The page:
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DNS best practice

DNS Best Practice

You might have seen the model we use as I've described it in many places here:

  1. The 'Global' tab of 'Network Services >> DNS' lists "Internal (Network)" (also other internal networks, like "DMZ (Network)" and any "VPN Pool" if applicable) as 'Allowed networks'.
  2. On the 'Forwarders' tab, if you use or plan to use the SMTP Proxy, use an Availability Group containing the OpenDNS or Google (8.8.4.4 first, for speed) name servers in 'DNS Forwarders' (if using any spamhaus.org RBLs with the SMTP Proxy, don't use Google DNS). 'Use forwarders assigned by ISP' is not checked.*
    1. If the SMTP Proxy is not to be a part of your setup, don't add anything in 'DNS Forwarders' and do select 'Use forwarders assigned by ISP'.  See the Change Log below concerning CDNs.
    2. Alternatively, if you're using a Microsoft CDN like Office365, do use the Availability Group approach above and add a Request Route for office365.com pointing at your ISP's name server.
  3. In 'Request Routing', the internal DNS is used for reverse DNS of internal IPs (for example if your internal subnet is 172.16.20.0/24, you would have "20.16.172.in-addr.arpa" in the 'Domain' field and your internal DNS server(s) in 'Target Servers'. With that, the UTM can list machine names instead of internal IP addresses in the reports.
  4. Also, in 'Request Routing', so the UTM can resolve internal FQDNs, add, for example 'yourdomain.loc -> {internal DNS server}'. Do the same for other domains for which you have Forward Lookup Zones in your internal DNS server.
  5. Configure Windows Server (or other) DHCP server for internal devices to point at your internal name server for DNS, then the UTM, then the OpenDNS or Google servers.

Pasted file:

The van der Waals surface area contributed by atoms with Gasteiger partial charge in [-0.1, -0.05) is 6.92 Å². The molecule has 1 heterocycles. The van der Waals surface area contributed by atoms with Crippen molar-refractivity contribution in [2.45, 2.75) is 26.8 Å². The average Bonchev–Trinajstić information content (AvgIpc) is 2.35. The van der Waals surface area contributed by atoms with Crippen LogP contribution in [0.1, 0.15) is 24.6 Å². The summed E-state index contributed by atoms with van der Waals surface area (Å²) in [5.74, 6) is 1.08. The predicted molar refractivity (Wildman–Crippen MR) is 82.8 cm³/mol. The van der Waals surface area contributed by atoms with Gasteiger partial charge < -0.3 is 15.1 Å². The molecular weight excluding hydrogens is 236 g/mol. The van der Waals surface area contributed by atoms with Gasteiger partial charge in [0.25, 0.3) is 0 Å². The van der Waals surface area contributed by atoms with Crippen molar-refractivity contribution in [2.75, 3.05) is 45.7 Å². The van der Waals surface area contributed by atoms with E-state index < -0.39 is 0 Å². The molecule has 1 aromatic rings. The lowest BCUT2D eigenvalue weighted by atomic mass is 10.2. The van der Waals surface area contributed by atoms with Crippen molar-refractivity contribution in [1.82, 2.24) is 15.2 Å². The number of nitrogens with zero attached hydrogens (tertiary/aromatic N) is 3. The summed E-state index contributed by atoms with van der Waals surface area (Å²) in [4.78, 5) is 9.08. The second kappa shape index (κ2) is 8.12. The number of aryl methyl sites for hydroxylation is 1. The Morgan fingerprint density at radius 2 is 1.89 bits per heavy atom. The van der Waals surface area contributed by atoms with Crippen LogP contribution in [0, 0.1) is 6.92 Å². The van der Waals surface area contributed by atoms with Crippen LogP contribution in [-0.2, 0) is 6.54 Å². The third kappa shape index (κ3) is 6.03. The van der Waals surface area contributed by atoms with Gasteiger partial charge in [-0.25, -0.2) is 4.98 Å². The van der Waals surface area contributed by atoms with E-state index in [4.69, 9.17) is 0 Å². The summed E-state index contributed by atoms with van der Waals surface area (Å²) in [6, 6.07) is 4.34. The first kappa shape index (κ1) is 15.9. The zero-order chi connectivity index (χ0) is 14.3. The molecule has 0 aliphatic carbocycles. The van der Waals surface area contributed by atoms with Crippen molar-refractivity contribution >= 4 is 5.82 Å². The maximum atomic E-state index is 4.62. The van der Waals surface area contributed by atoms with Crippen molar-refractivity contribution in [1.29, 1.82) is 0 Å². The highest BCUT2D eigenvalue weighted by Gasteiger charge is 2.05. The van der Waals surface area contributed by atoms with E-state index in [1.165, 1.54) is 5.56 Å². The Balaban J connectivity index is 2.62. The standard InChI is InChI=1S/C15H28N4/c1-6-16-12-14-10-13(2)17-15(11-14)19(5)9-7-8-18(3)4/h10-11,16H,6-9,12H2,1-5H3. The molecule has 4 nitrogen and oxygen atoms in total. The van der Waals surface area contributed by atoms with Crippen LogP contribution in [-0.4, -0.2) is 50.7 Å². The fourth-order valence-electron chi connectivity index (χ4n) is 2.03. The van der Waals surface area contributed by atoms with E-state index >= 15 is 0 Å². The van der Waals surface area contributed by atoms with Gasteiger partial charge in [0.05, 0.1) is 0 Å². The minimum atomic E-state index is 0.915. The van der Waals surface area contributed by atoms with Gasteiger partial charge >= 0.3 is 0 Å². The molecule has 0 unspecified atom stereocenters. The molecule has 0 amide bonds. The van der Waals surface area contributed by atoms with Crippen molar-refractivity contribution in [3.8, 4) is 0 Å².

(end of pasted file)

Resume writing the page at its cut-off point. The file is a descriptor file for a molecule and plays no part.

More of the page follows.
6. The internal DNS server's first forwarder is to the UTM's DNS Proxy, then to the OpenDNS or Google servers.
  7. If you consistently have "connection to server timed out" issues and ECN is not selected ('Advanced' tab of 'QoS'), empty 'Allowed networks' in #1, configure the internal DNS server to bypass the UTM in #6. I suspect this is caused by a problem at the ISP.
  8. In Transparent mode Web Filtering, the client browser resolves FQDNs.  When Pharming Protection is enabled at the bottom of the 'Misc' tab, the Proxy will block a request with "Host Not Found" if it cannot resolve the FQDN to an IP.  If disabling Pharming Protection eliminates such blocks for you, then you have not followed #1 through #7.

We used to do it the other way, but comments by BarryG, BruceKConvergent and others convinced me to change our approach.

Cheers - Bob
* Caution: unchecking 'Use forwarders assigned by ISP' and failing to populate 'DNS Forwarders' will result in degraded performance as the ASG/UTM will fall back to the Root Name Servers.

Change Log: 2020-02-14 Based on a post by wolfman1, I added a warning in 2. about using Google if spamhaus.org is one of the RBLs used in the SMTP Proxy; 2017-11-13 Added 2.a and 2.b based on further info in Alex Busch's thread; 2017-11-12 Added the caveat to #2 about the SMTP Proxy because of Alex Busch's comments about Content Delivery Networks (CDNs); 2017-08-02 added #8 based on a comment by Sophos' Michael Dunn; 2017-06-09 added "VPN Pool" to #1; 2017-04-08 made #3 clearer based on a question by jlbrown also added "or Google" to #5 & #6; 2017-02-12 added 8.8.4.4 comment to #2 based on a comment here by rfcat_vk; 2017-01-14 added "in the 'Domain' field" in #3; 2015-09-25 In #7 corrected #5 to #6; 2015-09-24 changed Astaro to UTM and added #7 based on comments by vilic in DNS issue?; 2015-06-22 based on a thread by TCF, I improved the wording in #1, #2 & #4; 2015-06-20 changed from .local to .loc as reminded by bimmerdriver; 2015-03-20 Added title; 2014-10-04 DHCP and internal FQDNs; 2013-10-09 Added Availability Group idea from adrienjb in #2; 2013-02-04 reordered; 2012-08-20 Added "* Caution" note for #2 based on a suggestion by BarryG



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[edited by: FloSupport at 11:06 AM (GMT -7) on 18 Sep 2020]
  • Oh yeah, I forgot about the reports. You have to do the request routing for the reverse zones too, e.g. 1.168.192.in-addr.arpa.

    Barry
  • Thanks for your advice, guys.
    I used the first alternative in the past because of some performance issues and because of Reverse-DNS for internal clients.

    btw: for AD-SSO it is a "must" to resolve the internal domain. 

    The option to use reverse zones in "request routing" is an absolutely great idea I never thought about....  Thanks, BarryG!

    I will give it a try on our "main box".

    Thomas
  • Ok, short and simple:
    Works nice and fast. Reverse DNS for all subnets works fine, too.

    Thanks!

    • The Astaro DNS Proxy lists the OpenDNS name servers as forwarders, and 'Use forwarders assigned by ISP' is not checked.